Just going to awkwardly start this review by saying how incredible this film is. I wanted to state it as early as possible so there’d be no confusion, but I doubt that considering what I’m about to write. Man, this thing is like nothing I’ve seen before, it’s one great film for a while and then subtlety shape shifts genre so beautifully and effortlessly it creates so much more layers and meaning that I wasn’t even aware of. I mean, it was all their under the surface, and you don’t think the film could delve any deeper, but by so easily changing positions it reveals so much more. Alright, this is vague and veiled, so lets start at the beginning.
Ahmad arrives in Paris with dual purposes, most chiefly to see the kids he was once a father to (and very much still feels that way), but also to finalize and sign the divorce papers with his former wife. Ahmad stays at his ex-wife’s house and sees how much has changed since he’s last see them, and how much things are just like they’ve always been. The biggest change is his ex-wife, Marie, being engaged to a new guy, Samir, taking in his child and being with child herself. Of course, Ahmad’s presence shakes up the stasis, and delivers a fine drama about a man trying to reconnect with the life he loved so much that is drifting further and further away from him. This is just the film’s first gear, but a fine drama it creates just in the first one. Marie and Samir met under odd circumstances, where Samir previously and still has a wife, even through their flirting. Seemingly unprovokingly, Samir’s wife attempts suicide by drinking laundry detergent. She’s depressed, maybe. Found out about the affair, maybe. Thinks Samir is having an affair with a co-worker, maybe. Trying to spite said co-worker because his wife hates her, maybe. Within the film a mystery develops, that holds the fabric of the entirety of its events in the palm of its hand, and is ready to rip It apart at any moment.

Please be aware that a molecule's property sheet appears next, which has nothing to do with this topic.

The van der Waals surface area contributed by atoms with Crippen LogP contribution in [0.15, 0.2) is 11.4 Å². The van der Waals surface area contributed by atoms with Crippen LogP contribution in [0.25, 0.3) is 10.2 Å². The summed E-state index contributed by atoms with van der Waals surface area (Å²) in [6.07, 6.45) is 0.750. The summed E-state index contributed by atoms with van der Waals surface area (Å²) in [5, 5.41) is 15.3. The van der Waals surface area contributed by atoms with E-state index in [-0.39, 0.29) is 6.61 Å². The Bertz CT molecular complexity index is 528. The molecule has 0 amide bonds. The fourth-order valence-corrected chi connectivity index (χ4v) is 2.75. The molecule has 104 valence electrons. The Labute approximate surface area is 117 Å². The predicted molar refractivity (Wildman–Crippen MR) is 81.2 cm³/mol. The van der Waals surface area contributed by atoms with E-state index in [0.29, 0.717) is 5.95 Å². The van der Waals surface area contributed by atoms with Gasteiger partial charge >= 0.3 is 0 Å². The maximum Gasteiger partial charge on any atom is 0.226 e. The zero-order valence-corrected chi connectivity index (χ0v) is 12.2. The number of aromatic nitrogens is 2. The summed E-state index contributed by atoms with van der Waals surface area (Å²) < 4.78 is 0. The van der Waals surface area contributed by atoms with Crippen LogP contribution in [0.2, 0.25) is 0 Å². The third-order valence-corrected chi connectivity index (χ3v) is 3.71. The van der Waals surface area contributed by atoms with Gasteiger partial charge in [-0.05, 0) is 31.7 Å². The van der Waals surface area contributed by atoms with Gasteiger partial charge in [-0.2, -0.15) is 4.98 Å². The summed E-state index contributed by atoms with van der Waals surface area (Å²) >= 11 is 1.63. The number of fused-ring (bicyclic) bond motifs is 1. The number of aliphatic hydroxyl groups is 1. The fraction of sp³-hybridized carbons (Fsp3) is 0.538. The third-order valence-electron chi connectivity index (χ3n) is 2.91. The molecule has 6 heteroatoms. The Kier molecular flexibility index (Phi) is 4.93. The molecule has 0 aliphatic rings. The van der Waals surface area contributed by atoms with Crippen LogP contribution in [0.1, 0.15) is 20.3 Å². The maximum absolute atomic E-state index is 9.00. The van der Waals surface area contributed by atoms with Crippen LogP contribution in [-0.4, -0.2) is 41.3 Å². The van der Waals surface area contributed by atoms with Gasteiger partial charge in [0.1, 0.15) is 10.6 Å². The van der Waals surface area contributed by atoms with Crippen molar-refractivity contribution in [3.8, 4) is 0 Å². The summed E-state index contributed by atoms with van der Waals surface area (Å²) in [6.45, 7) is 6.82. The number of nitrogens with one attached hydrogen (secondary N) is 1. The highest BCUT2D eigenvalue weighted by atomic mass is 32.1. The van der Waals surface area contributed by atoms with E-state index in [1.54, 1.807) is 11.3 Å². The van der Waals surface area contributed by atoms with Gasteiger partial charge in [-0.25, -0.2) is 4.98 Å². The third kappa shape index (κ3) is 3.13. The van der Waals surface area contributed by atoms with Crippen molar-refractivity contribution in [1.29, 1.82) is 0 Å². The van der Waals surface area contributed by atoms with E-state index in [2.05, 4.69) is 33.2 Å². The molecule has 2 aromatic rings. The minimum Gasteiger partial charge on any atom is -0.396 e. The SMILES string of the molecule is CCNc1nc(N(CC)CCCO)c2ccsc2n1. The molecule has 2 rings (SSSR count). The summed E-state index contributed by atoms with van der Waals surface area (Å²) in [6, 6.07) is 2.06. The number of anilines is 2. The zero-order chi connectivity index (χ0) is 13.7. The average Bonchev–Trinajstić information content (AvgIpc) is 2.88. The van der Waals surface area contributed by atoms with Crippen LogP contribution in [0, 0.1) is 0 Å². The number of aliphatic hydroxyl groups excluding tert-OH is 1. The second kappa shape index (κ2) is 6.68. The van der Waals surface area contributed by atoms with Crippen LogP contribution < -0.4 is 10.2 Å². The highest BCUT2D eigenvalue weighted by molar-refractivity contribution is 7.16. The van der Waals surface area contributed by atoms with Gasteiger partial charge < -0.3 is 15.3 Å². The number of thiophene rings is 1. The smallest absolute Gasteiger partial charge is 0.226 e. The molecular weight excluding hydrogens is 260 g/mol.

It’s the skill of the film that from the first scene where we see Samir we’re directed to dislike him. Of course, we’re on Ahmad’s side, wanting him to get back with Marie where she sees the error of her ways in her impending engagement, and hoping he gets to be a father again. Samir yells at his kid and is just outwardly portrayed as a douche. While his wife lies in a coma here he is impregnating some new woman and planning to marry her, what a dick move. When the film switches over into it’s mystery quotient near the end, we shift focus towards Samir’s point of view, and everything becomes a lot clearer. His motivations that were unseen before are now sprawled out in front of us, and it’s all there for us to understand. You’re maybe not firmly, but definitely sympathetic to him when he delves deeper into the circumstances surrounding his wife’s suicide and how it puts everything in a new, and not better, but alternate view.
It’s a film that never seems like it’s going to take you down some twists and turns, and while unexpected, it totally works and just builds the film up even more. That’s what I loved about it the most, how organically it evolved and revealed this new layer that we never saw coming, but added so much more meaning. The first two thirds just lays the groundwork, connections, characters and such and then brilliantly plays off what we know and what we thought we knew to turn it on its had in a real way. I really didn’t expect much from the The Past, but it doubly surprised by actually being good and engaging and then ratcheting that up during the film. A truly unique film that not only tackles real everyday issues, but slowly tightens its grip on you until you can’t squirm free until the credits roll.